DWI, Domestic Violence Prosecutions Target of New Course
May 1, 2010
Dean Kevin Washburn and Gov. Bill Richardson have announced a new law school course designed to strengthen the state’s ambitious campaign to reduce DWI and domestic violence incidents.
The course, titled, DWI and Domestic Violence Prosecution in Practice, will debut in the fall 2010 semester and will provide targeted instruction and training in DWI and domestic violence prosecutions. In the upper-level course to be taught by Visiting Professor Hope Eckert (`00), every week students will receive two hours of classroom instruction and 10 hours of hands-on experience prosecuting DWI and domestic violence cases.
“We’ve thrown the kitchen sink at DWI and now we’re going back to basics,” said Richardson at a May 5 press conference inside the Gov. Bruce King Reading Room at the UNM School of Law. “Students at UNM will now have the opportunity to delve deeper into the causes and treatment of domestic violence and DWI that will prepare them for their legal careers before they leave college.”
The new course initially will be funded with a $150,000, 18-month grant. In addition to the semester-long course, a summer practicum in which ongoing cases will be prosecuted will be offered for students seeking more courtroom experience. The course will be limited to eight students.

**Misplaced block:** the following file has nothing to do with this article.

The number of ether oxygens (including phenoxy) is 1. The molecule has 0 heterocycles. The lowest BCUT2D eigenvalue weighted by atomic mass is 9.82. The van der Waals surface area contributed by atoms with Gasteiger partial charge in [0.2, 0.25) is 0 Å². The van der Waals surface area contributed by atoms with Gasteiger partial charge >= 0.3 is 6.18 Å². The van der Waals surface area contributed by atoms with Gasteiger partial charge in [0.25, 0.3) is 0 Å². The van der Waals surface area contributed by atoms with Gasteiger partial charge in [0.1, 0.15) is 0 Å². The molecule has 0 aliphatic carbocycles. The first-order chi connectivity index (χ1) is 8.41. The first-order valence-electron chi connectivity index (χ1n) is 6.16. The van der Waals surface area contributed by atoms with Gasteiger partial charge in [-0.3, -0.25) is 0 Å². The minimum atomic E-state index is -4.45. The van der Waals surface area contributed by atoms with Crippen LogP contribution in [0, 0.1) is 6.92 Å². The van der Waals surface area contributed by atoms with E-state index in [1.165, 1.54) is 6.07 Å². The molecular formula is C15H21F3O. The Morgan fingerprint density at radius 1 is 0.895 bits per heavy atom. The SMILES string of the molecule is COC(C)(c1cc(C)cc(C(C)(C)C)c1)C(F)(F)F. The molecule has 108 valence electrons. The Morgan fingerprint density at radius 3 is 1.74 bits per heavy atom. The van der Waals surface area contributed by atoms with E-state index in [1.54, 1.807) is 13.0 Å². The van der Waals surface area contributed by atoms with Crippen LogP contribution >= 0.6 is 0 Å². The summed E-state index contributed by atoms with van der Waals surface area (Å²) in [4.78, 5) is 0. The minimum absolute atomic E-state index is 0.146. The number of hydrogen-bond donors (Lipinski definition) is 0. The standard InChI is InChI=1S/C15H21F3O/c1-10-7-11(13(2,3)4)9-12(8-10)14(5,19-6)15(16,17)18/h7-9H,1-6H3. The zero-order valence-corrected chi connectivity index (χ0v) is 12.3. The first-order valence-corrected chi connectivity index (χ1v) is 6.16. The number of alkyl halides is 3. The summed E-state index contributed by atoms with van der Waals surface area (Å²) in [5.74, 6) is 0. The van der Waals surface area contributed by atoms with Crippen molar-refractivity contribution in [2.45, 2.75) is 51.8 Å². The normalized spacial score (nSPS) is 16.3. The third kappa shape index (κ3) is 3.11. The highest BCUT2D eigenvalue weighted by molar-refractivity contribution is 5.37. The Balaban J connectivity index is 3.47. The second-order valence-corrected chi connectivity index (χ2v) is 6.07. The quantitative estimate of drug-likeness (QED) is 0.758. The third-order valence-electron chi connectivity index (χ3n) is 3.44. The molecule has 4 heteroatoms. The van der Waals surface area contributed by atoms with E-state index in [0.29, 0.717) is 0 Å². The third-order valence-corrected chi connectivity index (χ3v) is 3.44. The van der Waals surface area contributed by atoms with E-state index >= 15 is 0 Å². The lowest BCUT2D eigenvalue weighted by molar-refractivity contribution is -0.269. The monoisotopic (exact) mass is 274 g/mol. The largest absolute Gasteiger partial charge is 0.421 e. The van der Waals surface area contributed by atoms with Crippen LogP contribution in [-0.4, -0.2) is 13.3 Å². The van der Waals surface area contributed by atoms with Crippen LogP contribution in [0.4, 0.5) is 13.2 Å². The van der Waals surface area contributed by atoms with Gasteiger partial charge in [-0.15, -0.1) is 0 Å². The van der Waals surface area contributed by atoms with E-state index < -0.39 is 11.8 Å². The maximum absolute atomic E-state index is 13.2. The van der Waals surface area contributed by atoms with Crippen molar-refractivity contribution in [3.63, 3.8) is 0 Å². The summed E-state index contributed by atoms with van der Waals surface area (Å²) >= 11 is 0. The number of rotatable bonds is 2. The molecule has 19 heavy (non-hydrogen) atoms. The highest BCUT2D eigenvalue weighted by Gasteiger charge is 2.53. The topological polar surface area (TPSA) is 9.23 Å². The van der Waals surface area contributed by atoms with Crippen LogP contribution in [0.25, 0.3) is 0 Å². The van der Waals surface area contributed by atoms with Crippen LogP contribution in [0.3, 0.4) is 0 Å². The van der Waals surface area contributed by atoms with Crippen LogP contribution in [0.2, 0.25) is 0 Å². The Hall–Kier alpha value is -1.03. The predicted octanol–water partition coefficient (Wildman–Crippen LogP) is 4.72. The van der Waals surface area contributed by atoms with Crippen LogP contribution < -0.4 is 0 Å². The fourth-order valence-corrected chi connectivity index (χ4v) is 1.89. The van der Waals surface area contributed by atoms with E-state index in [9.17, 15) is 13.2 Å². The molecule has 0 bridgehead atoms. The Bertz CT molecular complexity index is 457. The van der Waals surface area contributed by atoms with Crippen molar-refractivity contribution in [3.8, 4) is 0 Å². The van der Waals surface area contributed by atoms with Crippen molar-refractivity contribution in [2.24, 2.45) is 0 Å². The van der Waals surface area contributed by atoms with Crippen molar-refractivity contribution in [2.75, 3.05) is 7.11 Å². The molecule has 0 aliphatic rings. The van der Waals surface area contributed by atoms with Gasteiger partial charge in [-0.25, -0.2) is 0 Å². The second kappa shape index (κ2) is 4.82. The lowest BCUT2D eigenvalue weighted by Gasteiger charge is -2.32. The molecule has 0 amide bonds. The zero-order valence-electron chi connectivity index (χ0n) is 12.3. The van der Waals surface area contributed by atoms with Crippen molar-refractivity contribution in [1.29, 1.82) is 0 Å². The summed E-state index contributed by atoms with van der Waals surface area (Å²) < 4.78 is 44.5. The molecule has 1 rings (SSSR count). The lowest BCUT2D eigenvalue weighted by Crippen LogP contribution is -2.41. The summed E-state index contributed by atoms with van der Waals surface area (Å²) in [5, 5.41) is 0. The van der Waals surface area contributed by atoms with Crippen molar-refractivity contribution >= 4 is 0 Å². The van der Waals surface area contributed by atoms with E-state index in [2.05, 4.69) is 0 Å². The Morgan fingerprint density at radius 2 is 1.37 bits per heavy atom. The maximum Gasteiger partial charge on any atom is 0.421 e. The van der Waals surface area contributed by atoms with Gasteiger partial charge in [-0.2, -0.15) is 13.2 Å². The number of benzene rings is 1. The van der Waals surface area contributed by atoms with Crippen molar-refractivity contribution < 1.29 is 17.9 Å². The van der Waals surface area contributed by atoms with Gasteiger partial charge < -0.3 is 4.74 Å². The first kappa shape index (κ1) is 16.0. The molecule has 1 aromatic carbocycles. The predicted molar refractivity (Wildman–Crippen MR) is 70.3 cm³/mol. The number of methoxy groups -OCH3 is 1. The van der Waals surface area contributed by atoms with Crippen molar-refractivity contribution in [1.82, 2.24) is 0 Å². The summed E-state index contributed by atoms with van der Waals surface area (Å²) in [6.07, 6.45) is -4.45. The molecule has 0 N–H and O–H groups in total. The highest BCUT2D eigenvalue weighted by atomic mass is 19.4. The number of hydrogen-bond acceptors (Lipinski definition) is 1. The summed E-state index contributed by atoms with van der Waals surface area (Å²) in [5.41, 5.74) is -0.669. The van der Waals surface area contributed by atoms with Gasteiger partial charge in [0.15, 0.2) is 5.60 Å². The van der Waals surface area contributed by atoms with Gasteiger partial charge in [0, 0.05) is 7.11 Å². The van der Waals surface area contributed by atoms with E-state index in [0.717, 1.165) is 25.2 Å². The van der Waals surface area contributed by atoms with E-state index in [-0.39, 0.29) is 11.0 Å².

“I am encouraged by this project and I am confident that more of our future attorneys will get the training they need and will be able to better prosecute DWI and domestic violence cases in New Mexico,” said Richardson.
Throughout the state, many of the DWI and domestic violence cases are often handed off to new law-school graduates with little experience in that area of law, and the goal of the new course is to send them into those jobs better prepared for what they will encounter, said Rachel O’Connor, the governor’s DWI Czar.
“Education is at its best when it is engaging students in the most pressing complex issues of our day, and that kind of public engagement has long been a key strength of the UNM School of Law,” said Washburn. “Our faculty looks forward to restoring a prosecution practice component to its nationally recognized hands-on curriculum.”